High School Cheering Team Disqualified from Competition for Letting Male Compete
In an era where sports is trending toward gender equality, girls are getting more and more opportunities to participate on boys’ teams. Every now and then we see a high school girl kicking field goals for the football team. For Brandon Urbas, a 14-year-old Michigan high school cheerleader, the opposite is unfortunately not as openly accepted. In a recent competition, Urbas’ Y-gene led to his team’s disqualification. Urbas’ Michigan high school coach broke the news to him and the cheerleading team after a competition in Port Huron this week.
Urbas is the only male on his Lakeview High cheering team. That doesn’t seem to bother anyone, as evidenced by the fact that he insists he has received great support.
“(The football players) just tell me that if I have any problems to let them know and they always have my back,” Urbas said according to WXYZ in Michigan.
The same cannot be said for the Michigan High School Athletic Association which released a statement that read as follows: “Boys may not participate on a girls’ team in MHSAA sponsored postseason meets and tournaments. Schools have adopted this position to preserve participation opportunities for the historically underrepresented gender.”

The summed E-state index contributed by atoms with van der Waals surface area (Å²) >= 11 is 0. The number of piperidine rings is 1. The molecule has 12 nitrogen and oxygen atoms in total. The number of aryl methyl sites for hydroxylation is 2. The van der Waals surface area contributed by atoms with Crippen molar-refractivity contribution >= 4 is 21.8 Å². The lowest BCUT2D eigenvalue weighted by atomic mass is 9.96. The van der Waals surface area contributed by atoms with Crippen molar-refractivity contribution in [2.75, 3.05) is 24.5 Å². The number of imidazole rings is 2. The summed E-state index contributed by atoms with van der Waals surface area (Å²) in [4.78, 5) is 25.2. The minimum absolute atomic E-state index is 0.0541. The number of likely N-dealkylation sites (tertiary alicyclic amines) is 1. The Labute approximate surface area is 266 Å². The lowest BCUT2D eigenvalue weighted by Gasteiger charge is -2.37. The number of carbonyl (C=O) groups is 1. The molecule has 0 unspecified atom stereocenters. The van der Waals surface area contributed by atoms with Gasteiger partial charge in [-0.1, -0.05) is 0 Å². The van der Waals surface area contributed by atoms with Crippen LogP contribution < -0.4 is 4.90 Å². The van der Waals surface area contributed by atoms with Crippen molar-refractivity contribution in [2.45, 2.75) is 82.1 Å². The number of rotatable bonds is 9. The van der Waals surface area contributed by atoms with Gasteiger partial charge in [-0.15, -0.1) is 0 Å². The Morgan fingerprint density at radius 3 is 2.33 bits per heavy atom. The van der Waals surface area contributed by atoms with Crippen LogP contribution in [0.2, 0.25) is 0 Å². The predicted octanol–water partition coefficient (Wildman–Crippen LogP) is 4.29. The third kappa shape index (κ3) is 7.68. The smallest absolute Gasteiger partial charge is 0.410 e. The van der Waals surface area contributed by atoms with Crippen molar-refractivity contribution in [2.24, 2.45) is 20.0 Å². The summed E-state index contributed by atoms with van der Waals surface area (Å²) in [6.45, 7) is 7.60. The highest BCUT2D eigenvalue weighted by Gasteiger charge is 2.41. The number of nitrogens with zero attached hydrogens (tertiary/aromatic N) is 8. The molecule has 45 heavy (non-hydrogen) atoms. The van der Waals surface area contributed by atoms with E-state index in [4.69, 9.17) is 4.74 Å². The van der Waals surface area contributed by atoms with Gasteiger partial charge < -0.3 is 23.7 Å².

Cheerleading has always been viewed as a girl’s sport. Few would dispute that. Still, to disallow a cheerleader because of his sex is a bit unfair in a sport measured by synchronicity, choreography, and spirit. A man’s testosterone level might give him an advantage in running or throwing, but timing your back-flips with teammates seems to favor no gender.
The biggest question is if Urbas was not allowed to participate, why was his team permitted to compete? The MHSAA could have avoided this by informing Lakeview of the rule. A male in a tournament where only females are allowed seems like an easy red flag to spot.
Photo via WXYZ’s news video.